We’ve added a new antique vibrator to the family!
Julia, CSPH Education Intern, Summer 2013
[Part of our weekly Sex Positive Saturday series! Visit http://thecsph.tumblr.com for more, or to submit your own definitions.]
Do you remember when you lived with your parents and you could only hang G-rated ornaments on the Christmas tree?
Well, now that you live on your own, feel free to hang all the pornaments you want! Pornaments are exactly what they sound like— ornaments with erotic images on them. Don’t worry about finding them in stores, as they are easily handmade using plain ornaments, old Playboys (or printouts from the internet), and some Modge Podge. Happy crafting!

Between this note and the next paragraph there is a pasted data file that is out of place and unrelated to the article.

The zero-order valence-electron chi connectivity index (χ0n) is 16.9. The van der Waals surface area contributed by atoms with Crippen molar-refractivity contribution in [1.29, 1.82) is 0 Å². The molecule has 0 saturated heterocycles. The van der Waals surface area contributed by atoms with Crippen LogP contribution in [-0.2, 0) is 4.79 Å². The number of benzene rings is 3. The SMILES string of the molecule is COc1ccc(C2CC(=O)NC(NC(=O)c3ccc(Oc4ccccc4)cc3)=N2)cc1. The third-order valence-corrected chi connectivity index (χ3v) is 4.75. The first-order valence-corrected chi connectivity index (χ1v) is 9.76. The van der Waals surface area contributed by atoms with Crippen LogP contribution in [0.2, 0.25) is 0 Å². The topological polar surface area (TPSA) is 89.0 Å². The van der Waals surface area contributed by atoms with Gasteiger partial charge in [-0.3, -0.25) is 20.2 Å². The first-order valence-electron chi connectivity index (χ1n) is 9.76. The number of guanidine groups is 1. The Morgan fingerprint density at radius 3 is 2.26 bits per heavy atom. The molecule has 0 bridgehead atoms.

Word of the Day: Wide Stance If you’ve ever wondered about good slang for all those Republican politicians who get caught with their pants down, try the term “wide stance” on for size. A wide stance is a conservative, closeted homosexual in a position of power who does not want his homosexuality revealed. Senator Larry Craig popularized this term when he was arrested for soliciting sex in an airport bathroom. In his arrest interview, he claimed that instead of soliciting sex, he merely had a wide stance in the bathroom stall. “Wide stance,” unfortunately, can also be used in a homophobic way: “Did you see that wide stance? He almost hit on me!” Relax, bigots. No matter how wide the stance, your intolerance doesn’t get any more attractive.